June 1, 2009
SG Blocks finds new life for decommissioned cargo containers
Since 2006 St. Louis, Missouri-based SG Blocks LLC has been converting decommissioned 8,000-pound steel cargo containers into framing systems for commercial, industrial, military and residential structures.
“SG Blocks’ philosophy is dedicated to empowering developers, architects, builders and owners to achieve greener construction, faster execution, and stronger buildings of higher value by building shipping-container structures,” said Paul Galvin, SG Blocks chairman and CEO.
Recent projects include U.S. military facilities in the Panama Canal Zone, a community college in Lubbock, Tex., an eco office building for the City of Santa Monica and a seaport building in Jacksonville, Fla. The firm has also built a command office building on a military base in Fort Bragg, N.C.
“The company has been focusing in on commercial projects to demonstrate the efficacy of our system,” said Galvin.
“We are nearing the end of the entitlements phase for the Villas at San Luis Rey in Oceanside, Calif.
“The project will be a 340,000 square-foot assisted living community that will be comprised of 450 plus shipping containers and will be built on the historic Franciscan property under an 80-year ground lease.”
The framing system can be installed in all climates and has begun the transition into the mainstream of the architectural and building communities.
David Cross, SG Blocks Business Development Director, noted that shipping containers are usually in service for six to 10 years.
“We recycle them into a superior building product, which requires a minimum amount of energy expenditures leaving a minimal footprint in terms of impact on the environment,” he said.
“They can be assembled on-site and disassembled to be moved to a new location. The end result is a sustainable building system designed to withstand the effects of water, fire, and earthquakes.
They are extremely strong and have all the necessary floor systems and structural elements because they were built to hold 60,000 pounds of cargo — to resist 15 long tons (2,240 pounds per-long ton) traversely and 7.5 long tons longitudinally.”
The steel is Cor-Ten or weathering steel and when converted to a building material, has a lifespan of 50 years-plus.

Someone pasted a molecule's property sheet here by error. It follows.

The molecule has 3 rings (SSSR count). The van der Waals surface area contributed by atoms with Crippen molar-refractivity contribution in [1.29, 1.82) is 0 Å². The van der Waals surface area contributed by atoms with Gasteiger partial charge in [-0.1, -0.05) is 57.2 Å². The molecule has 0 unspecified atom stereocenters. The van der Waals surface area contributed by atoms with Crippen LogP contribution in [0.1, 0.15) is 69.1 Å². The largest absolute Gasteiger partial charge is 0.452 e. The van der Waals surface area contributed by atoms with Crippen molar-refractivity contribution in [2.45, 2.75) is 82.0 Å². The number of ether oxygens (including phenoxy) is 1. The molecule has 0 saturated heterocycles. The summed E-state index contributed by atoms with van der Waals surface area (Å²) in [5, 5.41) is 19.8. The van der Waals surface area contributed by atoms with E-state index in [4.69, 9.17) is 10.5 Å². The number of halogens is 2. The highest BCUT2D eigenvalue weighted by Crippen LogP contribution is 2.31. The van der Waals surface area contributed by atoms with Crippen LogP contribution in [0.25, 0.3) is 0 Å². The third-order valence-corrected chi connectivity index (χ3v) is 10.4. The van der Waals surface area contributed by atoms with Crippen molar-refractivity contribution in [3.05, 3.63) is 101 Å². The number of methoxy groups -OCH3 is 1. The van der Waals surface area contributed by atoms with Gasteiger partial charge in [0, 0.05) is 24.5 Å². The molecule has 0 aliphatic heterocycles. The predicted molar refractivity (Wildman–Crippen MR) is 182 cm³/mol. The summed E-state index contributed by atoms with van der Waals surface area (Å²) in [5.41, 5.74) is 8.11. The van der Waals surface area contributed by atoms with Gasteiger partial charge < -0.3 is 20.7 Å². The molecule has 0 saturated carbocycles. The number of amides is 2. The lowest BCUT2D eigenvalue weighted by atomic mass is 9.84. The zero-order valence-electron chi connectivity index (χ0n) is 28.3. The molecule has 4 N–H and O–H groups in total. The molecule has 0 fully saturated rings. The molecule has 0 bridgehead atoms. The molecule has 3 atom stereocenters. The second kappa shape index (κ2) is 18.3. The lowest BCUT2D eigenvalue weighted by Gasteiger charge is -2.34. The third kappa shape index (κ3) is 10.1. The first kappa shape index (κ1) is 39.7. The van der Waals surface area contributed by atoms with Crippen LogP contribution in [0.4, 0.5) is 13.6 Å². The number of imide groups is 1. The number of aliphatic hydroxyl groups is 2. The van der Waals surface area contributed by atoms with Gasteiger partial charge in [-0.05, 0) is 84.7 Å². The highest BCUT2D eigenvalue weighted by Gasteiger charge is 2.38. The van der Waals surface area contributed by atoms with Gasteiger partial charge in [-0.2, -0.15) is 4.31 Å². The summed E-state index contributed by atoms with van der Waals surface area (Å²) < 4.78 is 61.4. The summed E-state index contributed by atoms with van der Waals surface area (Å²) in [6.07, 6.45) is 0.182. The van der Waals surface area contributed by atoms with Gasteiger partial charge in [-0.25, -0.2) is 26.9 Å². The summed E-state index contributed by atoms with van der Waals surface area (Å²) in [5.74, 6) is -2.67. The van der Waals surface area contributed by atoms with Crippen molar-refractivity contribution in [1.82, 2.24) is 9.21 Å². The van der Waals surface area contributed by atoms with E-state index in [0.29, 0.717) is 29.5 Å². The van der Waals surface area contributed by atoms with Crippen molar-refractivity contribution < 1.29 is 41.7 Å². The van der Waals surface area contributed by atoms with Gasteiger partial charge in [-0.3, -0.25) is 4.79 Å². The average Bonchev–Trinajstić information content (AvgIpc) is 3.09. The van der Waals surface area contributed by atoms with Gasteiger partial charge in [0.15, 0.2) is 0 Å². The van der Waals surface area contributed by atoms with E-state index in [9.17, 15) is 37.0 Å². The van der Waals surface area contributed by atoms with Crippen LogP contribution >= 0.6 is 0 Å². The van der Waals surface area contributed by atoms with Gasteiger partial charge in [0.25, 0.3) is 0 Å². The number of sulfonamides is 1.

A single SG Block is equal to one container.
The Fort Bragg project required 12 blocks.
“It was estimated that the office complex would take 132 days to complete via traditional construction,” he added.
“With our system, just installing the modified blocks — no cladding or drywall — we reduced the construction time by 30 percent.”
Prior to shipping, blocks are rust-proofed and undergo other protective measures.
A variety of architectural styles can be created with SG Blocks — exterior walls can be clad with brick and various types of sidings and interior walls can be insulated and clad with various types of panelling systems.
SG Blocks can also be used for warehouses to store finished products and raw materials.
“We are in discussions with numerous military bases and municipalities,” said Cross.
Steve Armstrong, SG Blocks director of engineering, reported that the firm is working on various sub-assembly testing suitable for both low as well as mid-rise construction.
Steel framing is either light-gauge steel or, as is the case with SG Blocks, heavy -gauge steel.
“We’re comparable in terms of price with light gauge steel,” said Armstrong.
Using SG Blocks translates into points towards LEED accreditation based on the use of recycled construction materials and reducing the travel distance for the materials.
“LEED certifications for buildings and sites go hand-in-hand with SG Blocks-based construction,” Armstrong said.
“It is an organic contribution to certification coupled with cost savings instead of the all too familiar cost burdens of going green.”
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